Today's post is by LaVon Koerner, chief revenue officer of Revenue Storm, a global sales consulting and revenue acceleration firm.
Your first meeting with an executive defines you and your company. You get one chance to make your pitch. It will either set you on a path toward mutual benefit and profitability or lead you to unanswered phone calls and being pushed lower in the organization -- or even out the door.
Making your first meetings with executives productive and engaging is one of the most important things you can do to dramatically improve your sales. So how do you meet their great expectations and ensure you’re providing a valuable encounter every time?
What Executives Don’t Want to Hear
Perhaps it’s easier to start with a couple of specific examples of what executives in today’s marketplace don’t want from salespeople:
- They don’t want to be asked questions that they believe you should have known the answers to before you set up a meeting with them.
- They don’t want to invest their valuable time in educating you on their business.
When either of these expectations is violated, the salesperson is instantly devalued by the executive and in danger of being dismissed.
Given the amount of information readily available today, these executive expectations are reasonable. Sadly, old habits often die hard. Salespeople are still apt to drone on with their pet list of questions that always seemed to work for them in the past.
I’m not advocating that you stop asking questions. Rather, I suggest using a different type of question, which you may find more difficult to formulate; it is harder to ask the right question than to find answers to the wrong questions.
How to Approach Meetings with Busy Executives
Executives are busy, but they always have time for a value-rich discussion that takes their mind to new places and reveals new ideas that could enhance the success of their organization. But just as executives don’t want us to go to on school them, we don’t want them to go to school on us. There has to be a fair exchange of value in which neither party feels taken advantage of.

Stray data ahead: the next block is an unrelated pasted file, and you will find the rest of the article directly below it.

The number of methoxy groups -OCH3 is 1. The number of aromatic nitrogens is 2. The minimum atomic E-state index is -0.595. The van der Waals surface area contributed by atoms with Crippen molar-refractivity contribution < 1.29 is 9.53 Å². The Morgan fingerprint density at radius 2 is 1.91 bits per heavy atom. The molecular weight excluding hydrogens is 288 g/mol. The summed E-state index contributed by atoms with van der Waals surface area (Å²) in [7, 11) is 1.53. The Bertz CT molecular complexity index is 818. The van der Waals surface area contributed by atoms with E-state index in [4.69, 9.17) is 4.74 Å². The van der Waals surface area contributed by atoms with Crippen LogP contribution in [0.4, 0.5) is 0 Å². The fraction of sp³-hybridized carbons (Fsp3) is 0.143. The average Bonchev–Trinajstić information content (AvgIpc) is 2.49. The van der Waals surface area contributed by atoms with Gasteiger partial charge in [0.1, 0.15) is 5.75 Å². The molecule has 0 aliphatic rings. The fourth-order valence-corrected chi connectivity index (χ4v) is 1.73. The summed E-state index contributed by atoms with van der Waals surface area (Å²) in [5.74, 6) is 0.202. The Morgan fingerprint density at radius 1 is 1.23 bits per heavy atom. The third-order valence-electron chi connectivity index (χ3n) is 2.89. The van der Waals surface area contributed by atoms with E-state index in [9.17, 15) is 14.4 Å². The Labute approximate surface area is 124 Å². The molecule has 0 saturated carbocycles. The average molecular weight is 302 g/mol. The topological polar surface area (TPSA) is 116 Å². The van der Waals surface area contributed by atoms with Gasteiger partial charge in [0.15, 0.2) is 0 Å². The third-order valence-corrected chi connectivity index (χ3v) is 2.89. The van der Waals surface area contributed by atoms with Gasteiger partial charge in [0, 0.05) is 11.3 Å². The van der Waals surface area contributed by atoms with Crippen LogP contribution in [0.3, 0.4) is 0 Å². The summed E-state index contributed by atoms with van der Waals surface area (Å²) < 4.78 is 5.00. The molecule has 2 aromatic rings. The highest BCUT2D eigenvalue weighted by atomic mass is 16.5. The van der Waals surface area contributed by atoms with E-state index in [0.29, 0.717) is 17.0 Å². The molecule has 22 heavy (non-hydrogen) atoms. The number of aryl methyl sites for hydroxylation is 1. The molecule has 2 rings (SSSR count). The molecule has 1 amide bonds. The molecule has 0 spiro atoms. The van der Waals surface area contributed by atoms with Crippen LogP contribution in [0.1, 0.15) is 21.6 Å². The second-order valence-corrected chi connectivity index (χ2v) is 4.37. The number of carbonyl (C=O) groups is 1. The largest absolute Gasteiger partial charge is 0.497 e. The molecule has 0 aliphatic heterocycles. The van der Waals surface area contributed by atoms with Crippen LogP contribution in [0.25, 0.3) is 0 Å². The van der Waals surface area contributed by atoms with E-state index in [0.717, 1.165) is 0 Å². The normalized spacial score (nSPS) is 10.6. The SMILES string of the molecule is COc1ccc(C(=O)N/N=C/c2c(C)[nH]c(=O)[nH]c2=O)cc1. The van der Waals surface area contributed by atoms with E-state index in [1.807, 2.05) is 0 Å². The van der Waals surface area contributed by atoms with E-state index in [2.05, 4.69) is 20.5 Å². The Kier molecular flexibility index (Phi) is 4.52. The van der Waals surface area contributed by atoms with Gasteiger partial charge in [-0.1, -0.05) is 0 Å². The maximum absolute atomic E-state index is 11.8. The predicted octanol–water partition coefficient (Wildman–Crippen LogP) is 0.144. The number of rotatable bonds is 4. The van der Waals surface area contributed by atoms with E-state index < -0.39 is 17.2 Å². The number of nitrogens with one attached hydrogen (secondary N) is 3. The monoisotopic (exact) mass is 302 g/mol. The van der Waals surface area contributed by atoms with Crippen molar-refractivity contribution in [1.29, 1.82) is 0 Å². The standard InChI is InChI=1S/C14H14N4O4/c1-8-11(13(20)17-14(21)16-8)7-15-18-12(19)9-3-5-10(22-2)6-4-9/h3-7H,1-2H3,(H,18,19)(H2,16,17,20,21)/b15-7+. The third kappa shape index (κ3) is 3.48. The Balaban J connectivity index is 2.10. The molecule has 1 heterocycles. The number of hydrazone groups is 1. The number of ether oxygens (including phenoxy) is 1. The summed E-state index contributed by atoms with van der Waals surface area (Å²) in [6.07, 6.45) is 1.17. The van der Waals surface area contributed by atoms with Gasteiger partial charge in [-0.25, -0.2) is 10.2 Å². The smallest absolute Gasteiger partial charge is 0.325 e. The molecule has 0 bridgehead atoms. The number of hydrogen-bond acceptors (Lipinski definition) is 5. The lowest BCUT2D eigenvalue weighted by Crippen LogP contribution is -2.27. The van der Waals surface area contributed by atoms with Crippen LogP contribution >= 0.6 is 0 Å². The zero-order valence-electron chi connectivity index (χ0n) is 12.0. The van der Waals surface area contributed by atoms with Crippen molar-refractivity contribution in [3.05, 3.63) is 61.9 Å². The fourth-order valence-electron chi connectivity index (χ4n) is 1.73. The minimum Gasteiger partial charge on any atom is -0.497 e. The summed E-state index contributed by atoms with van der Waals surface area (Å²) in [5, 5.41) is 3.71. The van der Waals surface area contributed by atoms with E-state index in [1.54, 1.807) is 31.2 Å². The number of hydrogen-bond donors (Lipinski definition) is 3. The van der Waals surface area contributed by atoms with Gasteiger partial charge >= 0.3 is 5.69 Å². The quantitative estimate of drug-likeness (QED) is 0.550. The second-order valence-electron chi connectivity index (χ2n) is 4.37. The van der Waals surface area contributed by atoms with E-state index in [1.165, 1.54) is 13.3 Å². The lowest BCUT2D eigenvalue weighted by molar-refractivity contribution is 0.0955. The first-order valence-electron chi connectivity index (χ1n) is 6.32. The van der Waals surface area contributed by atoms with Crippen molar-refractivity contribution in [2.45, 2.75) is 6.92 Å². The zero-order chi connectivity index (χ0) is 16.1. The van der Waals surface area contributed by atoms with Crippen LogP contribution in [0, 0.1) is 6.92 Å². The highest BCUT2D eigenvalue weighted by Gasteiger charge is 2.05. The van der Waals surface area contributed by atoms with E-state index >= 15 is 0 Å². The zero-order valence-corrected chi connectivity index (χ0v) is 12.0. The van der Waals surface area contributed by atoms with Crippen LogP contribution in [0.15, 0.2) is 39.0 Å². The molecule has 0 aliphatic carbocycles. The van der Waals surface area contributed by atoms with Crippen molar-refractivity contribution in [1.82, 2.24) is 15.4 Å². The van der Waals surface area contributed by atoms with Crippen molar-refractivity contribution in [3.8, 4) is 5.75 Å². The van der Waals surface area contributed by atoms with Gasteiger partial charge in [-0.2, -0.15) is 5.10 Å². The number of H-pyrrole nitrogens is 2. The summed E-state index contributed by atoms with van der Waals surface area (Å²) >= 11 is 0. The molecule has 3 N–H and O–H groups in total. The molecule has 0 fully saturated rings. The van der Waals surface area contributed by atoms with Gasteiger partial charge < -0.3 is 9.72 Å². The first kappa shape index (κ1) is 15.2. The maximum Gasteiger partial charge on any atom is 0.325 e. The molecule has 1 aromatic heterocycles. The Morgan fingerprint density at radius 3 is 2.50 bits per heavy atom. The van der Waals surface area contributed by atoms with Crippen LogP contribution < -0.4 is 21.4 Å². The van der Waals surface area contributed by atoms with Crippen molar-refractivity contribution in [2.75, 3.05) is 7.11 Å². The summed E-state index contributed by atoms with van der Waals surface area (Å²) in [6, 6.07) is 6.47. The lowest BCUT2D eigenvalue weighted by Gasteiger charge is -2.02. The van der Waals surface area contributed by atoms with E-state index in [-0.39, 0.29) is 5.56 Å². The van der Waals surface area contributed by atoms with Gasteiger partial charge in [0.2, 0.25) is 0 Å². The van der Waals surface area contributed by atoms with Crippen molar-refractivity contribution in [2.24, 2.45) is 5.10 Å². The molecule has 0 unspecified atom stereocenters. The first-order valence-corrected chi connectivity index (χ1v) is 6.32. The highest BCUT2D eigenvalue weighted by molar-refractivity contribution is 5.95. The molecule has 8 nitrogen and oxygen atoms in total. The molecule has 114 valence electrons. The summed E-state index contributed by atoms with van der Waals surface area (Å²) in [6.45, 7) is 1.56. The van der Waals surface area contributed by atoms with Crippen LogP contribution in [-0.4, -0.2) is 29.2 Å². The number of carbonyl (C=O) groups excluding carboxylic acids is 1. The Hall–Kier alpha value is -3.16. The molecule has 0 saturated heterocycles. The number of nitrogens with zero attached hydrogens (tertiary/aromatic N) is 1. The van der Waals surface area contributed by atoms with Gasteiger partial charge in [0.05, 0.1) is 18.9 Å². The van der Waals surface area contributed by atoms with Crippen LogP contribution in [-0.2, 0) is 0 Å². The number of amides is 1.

The best approach is to set up a value exchange with consultative discussion through the implementation of high-gain questions. Simply stated, a high-gain question is an approach through which a sales professional gives before he or she takes. It is a way of asking a question that provides new value to the executive first but then closes with an open-ended question, enabling the executive to give value in return. These open-ended questions, due to their enlightening or compelling content, create the experience of thought leadership.
Here’s an example of a traditional open-ended question:
“Given the current economic forecast, it appears that the economy will not be growing at a pace that will be helpful in making your own accelerated growth rate. Given that gap, how is your organization going to compensate and offset the predicted slow economic growth?”
Now let’s take that same question and turn it into a high-gain question (notice the “give” before the “take”):
“Given the current economic forecast, it appears that the economy will not be growing at a pace that will be helpful in making your own accelerated growth rate. Given that gap, we have researched what different organizations in your industry are doing under these adverse economic conditions. Some have announced cutbacks in their expenses and the cancellations of any acquisitions and new market expansions. We have also found one that has decided to capitalize on the economic situation by getting funding to accelerate its activities to steal market share during these tough economic times while others are vulnerable. In studying these two very different approaches, we feel the second approach appears to be the wisest move for the following reasons. [Share reasons here, and ask the open-ended question after.] How has your organization decided to operate during these difficult times?”
When a high-gain question is asked, the customer’s thinking patterns are disrupted and become open to new ideas and different conclusions. This allows for an unusual, new conversation that the customer has not had with your competitors. Both parties walk away from the conversation a bit smarter and with mutual respect.
This type of discussion is seen as time well spent and results in both parties wanting future discussions. These future discussions will continue as long as each one is a fair and balanced value exchange. The formulation and planning of these questions will further your engagement with the customer in a business-advisor relationship, and it is the basis of long-term relationships in this busy, fast-paced world in which we all must do business today.